Novel Compliant Flooring Systems from Head to Toes: Influences on Early Compensatory Balance Reactions in Retirement-Home Dwelling Adults and on Impact Dynamics during Simulated Head Impacts
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The overall goal of my research was to advance our understanding of the potential for novel compliant flooring systems to reduce the risk for fall-related injuries in older adults, including fall-related traumatic brain injury (TBI). This entailed an assessment of how these floors affect the competing demands of fall-related TBI – impact severity attenuation in concert with minimal concomitant impairments to balance control and postural stability. Two studies are included as part of this thesis. The first study used a mechanical drop tower to assess the effects of four traditional flooring systems and six novel compliant flooring conditions on the impact dynamics of a surrogate headform during the impact phase of simulated ‘worst- case’ head impacts. The second study entailed an assessment of the effect of two traditional and three novel compliant floors on the initial phase of the compensatory balance reactions of older adult men and women living in a residential-care facility environment following an externally induced perturbation using a tether-release paradigm. Overall, this thesis demonstrates that novel compliant floors substantially attenuate the forces and accelerations applied to the head during simulated worst- case impacts when compared to traditional flooring surfaces such as vinyl and carpet with underpadding. These benefits are achieved without compromising indices of balance control, supported by the finding that parameters characterizing early compensatory balance reactions were unaffected by the novel compliant floors tested. This work supports the introduction of pilot installations of novel compliant flooring systems into environments with high incidences of falls to test their effectiveness at reducing fall-related injuries in clinical settings.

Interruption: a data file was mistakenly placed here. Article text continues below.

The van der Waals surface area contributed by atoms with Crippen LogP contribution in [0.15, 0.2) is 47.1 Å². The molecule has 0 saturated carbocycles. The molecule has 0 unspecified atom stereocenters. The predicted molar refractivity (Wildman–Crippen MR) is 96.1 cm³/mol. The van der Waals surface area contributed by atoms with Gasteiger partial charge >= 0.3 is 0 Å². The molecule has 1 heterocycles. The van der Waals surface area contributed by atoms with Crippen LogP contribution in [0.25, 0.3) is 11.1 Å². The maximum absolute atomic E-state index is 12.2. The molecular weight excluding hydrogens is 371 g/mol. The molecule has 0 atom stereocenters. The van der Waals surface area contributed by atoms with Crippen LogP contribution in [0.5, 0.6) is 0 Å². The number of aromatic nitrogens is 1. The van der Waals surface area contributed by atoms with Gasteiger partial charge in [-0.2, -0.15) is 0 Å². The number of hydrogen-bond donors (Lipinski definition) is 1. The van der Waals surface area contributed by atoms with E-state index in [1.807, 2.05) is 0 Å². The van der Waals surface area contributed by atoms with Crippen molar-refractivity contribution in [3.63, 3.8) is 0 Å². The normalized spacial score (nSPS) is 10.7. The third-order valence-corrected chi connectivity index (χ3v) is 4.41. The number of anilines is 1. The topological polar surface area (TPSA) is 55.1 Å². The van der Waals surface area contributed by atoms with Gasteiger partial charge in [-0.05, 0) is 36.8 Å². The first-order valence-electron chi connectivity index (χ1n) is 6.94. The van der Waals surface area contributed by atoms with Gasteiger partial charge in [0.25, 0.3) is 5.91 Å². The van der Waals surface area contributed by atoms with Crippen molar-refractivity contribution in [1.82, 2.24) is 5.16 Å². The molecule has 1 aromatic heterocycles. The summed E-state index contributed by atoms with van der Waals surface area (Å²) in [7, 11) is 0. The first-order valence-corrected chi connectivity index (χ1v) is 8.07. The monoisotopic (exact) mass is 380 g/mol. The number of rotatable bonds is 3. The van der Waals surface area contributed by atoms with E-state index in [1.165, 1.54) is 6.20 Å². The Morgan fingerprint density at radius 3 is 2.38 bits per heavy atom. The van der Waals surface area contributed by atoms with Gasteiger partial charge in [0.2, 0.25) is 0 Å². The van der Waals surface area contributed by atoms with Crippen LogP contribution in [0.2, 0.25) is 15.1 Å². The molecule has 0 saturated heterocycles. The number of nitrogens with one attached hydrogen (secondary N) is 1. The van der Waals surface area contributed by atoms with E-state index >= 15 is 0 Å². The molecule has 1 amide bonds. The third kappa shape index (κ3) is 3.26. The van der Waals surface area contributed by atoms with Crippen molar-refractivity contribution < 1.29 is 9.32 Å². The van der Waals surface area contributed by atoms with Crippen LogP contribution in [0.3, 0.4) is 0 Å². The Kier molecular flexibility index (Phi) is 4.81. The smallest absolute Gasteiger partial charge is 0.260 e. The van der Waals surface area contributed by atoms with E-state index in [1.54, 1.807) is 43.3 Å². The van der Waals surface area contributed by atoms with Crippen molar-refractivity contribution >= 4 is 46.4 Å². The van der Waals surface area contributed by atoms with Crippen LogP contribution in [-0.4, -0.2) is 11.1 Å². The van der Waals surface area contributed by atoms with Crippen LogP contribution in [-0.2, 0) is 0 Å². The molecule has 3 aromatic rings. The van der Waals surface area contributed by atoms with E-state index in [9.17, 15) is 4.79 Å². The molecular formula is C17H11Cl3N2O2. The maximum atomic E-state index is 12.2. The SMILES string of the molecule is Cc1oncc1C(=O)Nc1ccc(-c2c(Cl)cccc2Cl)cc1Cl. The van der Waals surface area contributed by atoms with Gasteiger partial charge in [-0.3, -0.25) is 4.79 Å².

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Alexander David Wright (2011). Novel Compliant Flooring Systems from Head to Toes: Influences on Early Compensatory Balance Reactions in Retirement-Home Dwelling Adults and on Impact Dynamics during Simulated Head Impacts. UWSpace. http://hdl.handle.net/10012/6015